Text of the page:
At the Forest Diner, like many places, the talk during breakfast, lunch and dinner has been of the latest Persian Gulf story. And when ground forces became engaged last week for the first time, it only fueled more of the same.

But waitress Pauline Chausse does not get into the minute-to-minute discussion of the war, even though her son, Sgt. Michel Chausse of 290th Military Police Company of Towson, is serving in Operation Desert Storm, about 20 miles from the Kuwaiti border.

An occasional patron of the diner, on Route 40, will give her a hug, and another will take her question of "How're you doing?" by asking without answering "How are you doing?"

When terms like "CNN-Syndrome" are used to describe those who are addicted to information about the Persian Gulf, Pauline, a native of Canada, keeps to the same routine that she had before Operations Desert Shield and Desert Storm became part of the vernacular. She claims that her regular source of information about the gulf is only the nightly news, which she usually watches between serving diners.

"No, I haven't changed," she says in a French accent with a Scottish tint, "(We'll) never know the truth until it is all done."

She may be keeping her own private distance, but she and the diner and its patrons are openly pulling in other ways for her son, whom they have watched grow from a child into a soldier. On Pauline's blouse are two gold-bordered pendants, each containing a picture of her son on duty in Saudi Arabia. Both pendants are tied with yellow ribbons. Other waitresses remember Sergeant Chausse with more pendants, yellow ribbons and even yellow blouses. Pauline has sent 200 similar pendants and mailed them to friends in the area and her Canadian relatives.

One wall of the diner is devoted to Sergeant Chausse. Newspaper clippings, snapshots, a map of the MiddleEast and more yellow ribbon adorn the wall. On a nearby table is an enormous greeting card for Sergeant Chausse that stands about 2 feet high. Dozens of patrons have signed it so far. A second giant card has been signed by the Chausse family's neighbors in Ellicott City.

"Friends are everything," she said. "Especially for us because our relatives live in Montreal.

Pauline readily furnishes pictures of her son in the Middle East to whoever inquires about him. Most show Sergeant Chausse and fellow soldiers in the Arabian landscape and their encampment. One, however, betrays a tender sense of poignancy. It shows the sergeant and two of his fellow soldiers in their fatigues before a 1-foot Christmas tree buried in what appears to be the wall of afoxhole or defensive trench -- a symbol of Christmas forbidden in that nation.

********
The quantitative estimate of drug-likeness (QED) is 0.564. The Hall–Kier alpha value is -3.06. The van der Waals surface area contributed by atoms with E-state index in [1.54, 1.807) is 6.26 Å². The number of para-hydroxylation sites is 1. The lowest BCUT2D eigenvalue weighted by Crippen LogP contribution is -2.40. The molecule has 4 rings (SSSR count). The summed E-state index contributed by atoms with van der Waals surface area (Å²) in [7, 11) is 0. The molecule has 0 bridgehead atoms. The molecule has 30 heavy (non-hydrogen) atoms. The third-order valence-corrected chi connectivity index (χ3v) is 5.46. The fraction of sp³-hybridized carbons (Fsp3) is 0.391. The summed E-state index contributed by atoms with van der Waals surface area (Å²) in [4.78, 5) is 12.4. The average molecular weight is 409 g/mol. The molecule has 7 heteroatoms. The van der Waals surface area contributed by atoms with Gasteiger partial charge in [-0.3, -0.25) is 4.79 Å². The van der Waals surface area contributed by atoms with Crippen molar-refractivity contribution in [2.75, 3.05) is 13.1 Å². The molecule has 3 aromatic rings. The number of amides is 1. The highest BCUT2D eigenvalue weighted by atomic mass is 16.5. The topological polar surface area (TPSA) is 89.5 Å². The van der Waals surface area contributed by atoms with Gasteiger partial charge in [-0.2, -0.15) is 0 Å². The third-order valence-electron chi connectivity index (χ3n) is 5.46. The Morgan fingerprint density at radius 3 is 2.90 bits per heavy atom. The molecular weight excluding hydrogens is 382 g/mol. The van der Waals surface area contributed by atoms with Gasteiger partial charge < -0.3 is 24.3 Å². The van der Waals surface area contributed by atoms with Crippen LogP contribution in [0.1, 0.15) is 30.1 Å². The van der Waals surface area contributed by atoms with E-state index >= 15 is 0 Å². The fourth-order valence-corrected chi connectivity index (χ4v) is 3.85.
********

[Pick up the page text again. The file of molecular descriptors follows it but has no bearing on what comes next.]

Sergeant Chausse's path to the Middle East probably started when he graduated from Centennial High School in 1981. His only option for a college education was serving in the military. After being stationed in Germany for three years, he returned to the states with plans to earn a degree in international criminology.

He graduated from Towson State University in May 1988, but found full-time employment in his National Guard unit headquartered in Towson. Before Operation Desert Shield, he was part of the military police force stationed in Panama after the U.S. invasion in December 1989.

Since the first week of December 1990, he has been stationed in the Saudi desert. Pauline has received four letters from her son and a telephone call every 10 days, which come to the Forest Diner. "He called me three times at work here. He says, 'Hi' to all the people in the back. Everybody knows him here."

His address has been changed five times since his arrival. The Middle East map on the wall in the dining room marks these different addresses with small stars. The stars form a right angle starting at Riyadh, forming the angle at Dhahran, then two more stars lead toward the Kuwaiti border. The final star touches the line marking the Kuwaiti/Saudi Arabian frontier.

Pauline, who has five children and two grandchildren, is facing the possibility that another son, Second Lt. Jean R. Chausse, might also be headed to the Middle East. He is presently serving in Mainz, Germany.

Pauline doesn't see another son in the region changing her attitude during this crisis, "No problem. Both of them have that attitude. They're doing what they want to do. They want to repay their government for all that it has done for them with honor, pride and joy."

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